And those who have concerns about the integrity of the EB-5 Regional Center should remember that in May of this year, the Senate Judiciary Committee unanimously approved broad reforms to the EB-5 program during the Committee’s consideration of comprehensive immigration reform. These reforms, which received praise from the Judiciary Committee’s former ranking member, Senator Sessions, contained a host of improvements recommended by Director Mayorkas and other administration officials to provide strong oversight tools, security enhancements, and anti-fraud provisions. In June, 68 senators voted in favor of the comprehensive reform bill, of which my EB-5 reforms were a part. Senators on both sides of the aisle who have supported this program know it creates jobs in American communities and is an important and viable source of capital investment for many American entrepreneurs. Senator Grassley said on the Senate floor earlier this week that we could make reforms to this program “this very day.” I would respond that the Senate has voted to make them already this year and I was glad to have his support for my strong reforms in the Senate Judiciary Committee.
Those who say that the Senate should not approve Director Mayorkas’ nomination because a scandal-plagued, and now- resigned Deputy Inspector General sat on allegations made against Director Mayorkas for 10 months before disclosing them in a highly improper way days before Director Mayorkas’ confirmation hearing should carefully consider whether these circumstances merit our faith that the investigation is truly impartial or legitimate. I have seen no evidence that those Senators who put such faith in the former Deputy Inspector General’s flawed investigation have asked the tough questions necessary to test the integrity of that investigation. Instead of considering the circumstances of the former Deputy Inspector General’s disclosure, and taking the opportunity to ask tough questions of Director Mayorkas at his confirmation hearing, Republican Senators on the Homeland Security and Governmental Affairs Committee decided to boycott that hearing. And when Chairman Carper scheduled a Committee business meeting to vote on Director Mayorkas’ nomination, all Republican senators but two failed to attend that meeting. This is unfortunate and in my view, an abdication of our responsibility to evaluate the President’s nominees independently.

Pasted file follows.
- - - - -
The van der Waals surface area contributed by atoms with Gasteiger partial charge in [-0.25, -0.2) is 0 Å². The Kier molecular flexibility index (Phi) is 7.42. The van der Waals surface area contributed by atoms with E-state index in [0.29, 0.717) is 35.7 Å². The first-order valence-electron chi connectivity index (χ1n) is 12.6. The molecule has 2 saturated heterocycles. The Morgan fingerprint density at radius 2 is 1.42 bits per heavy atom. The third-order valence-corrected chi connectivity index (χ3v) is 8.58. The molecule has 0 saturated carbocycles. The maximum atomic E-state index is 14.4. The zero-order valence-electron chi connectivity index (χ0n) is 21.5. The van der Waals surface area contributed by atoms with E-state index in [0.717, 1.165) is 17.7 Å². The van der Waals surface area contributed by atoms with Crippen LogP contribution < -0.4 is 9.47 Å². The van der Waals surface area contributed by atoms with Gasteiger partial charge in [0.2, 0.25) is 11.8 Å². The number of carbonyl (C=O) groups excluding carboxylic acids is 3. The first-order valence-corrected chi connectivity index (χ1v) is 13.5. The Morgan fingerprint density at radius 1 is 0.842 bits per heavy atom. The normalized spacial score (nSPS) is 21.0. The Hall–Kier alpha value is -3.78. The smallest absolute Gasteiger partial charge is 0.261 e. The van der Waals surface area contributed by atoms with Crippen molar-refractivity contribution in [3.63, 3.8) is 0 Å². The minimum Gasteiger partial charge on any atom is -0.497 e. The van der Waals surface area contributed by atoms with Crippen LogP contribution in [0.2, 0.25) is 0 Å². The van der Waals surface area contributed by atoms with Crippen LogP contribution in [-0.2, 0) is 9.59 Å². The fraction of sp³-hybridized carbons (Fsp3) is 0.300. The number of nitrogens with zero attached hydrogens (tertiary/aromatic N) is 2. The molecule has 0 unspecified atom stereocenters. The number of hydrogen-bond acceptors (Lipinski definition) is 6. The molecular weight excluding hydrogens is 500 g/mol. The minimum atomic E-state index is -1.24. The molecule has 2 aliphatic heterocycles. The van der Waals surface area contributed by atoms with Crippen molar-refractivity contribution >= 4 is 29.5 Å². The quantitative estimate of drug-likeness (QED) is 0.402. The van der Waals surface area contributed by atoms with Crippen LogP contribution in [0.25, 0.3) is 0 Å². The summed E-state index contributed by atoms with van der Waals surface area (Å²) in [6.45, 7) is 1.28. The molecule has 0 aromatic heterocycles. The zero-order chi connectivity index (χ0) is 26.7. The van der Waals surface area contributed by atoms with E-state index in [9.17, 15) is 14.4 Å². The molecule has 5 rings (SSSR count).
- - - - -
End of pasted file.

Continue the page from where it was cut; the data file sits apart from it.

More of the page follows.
As senators, we are obligated to ask the tough questions of all nominees, but it is also important that we carefully consider the source and motivations behind any allegations against those nominees. Regarding the immigration case about which Director Mayorkas is accused of acting improperly, it is clear in emails that he wrote, which have been publicly disclosed, that he asserts his inability to become involved in any specific case. The emails that have been disclosed paint a picture of an agency director who took great pains to avoid any appearance of favoritism or impropriety. I would urge my colleagues to review carefully, and in context, that which has been disclosed. Finally, it is troubling that the individuals who have brought allegations to Republican senators against this nominee would not even agree to meet with Chairman Carper or his staff. The Senate should consider the reliability of those who have made allegations but are unwilling to let those allegations be fully considered.
I have every reason to believe that Director Mayorkas will serve the Department of Homeland Security, and the American people, honorably. I have no doubt about the quality of his character or his integrity as a public official. And I regret that his nomination has been so needlessly politicized. Alejandro Mayorkas deserves and up-or-down vote and the support of the United States Senate.
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David Carle: 202-224-3693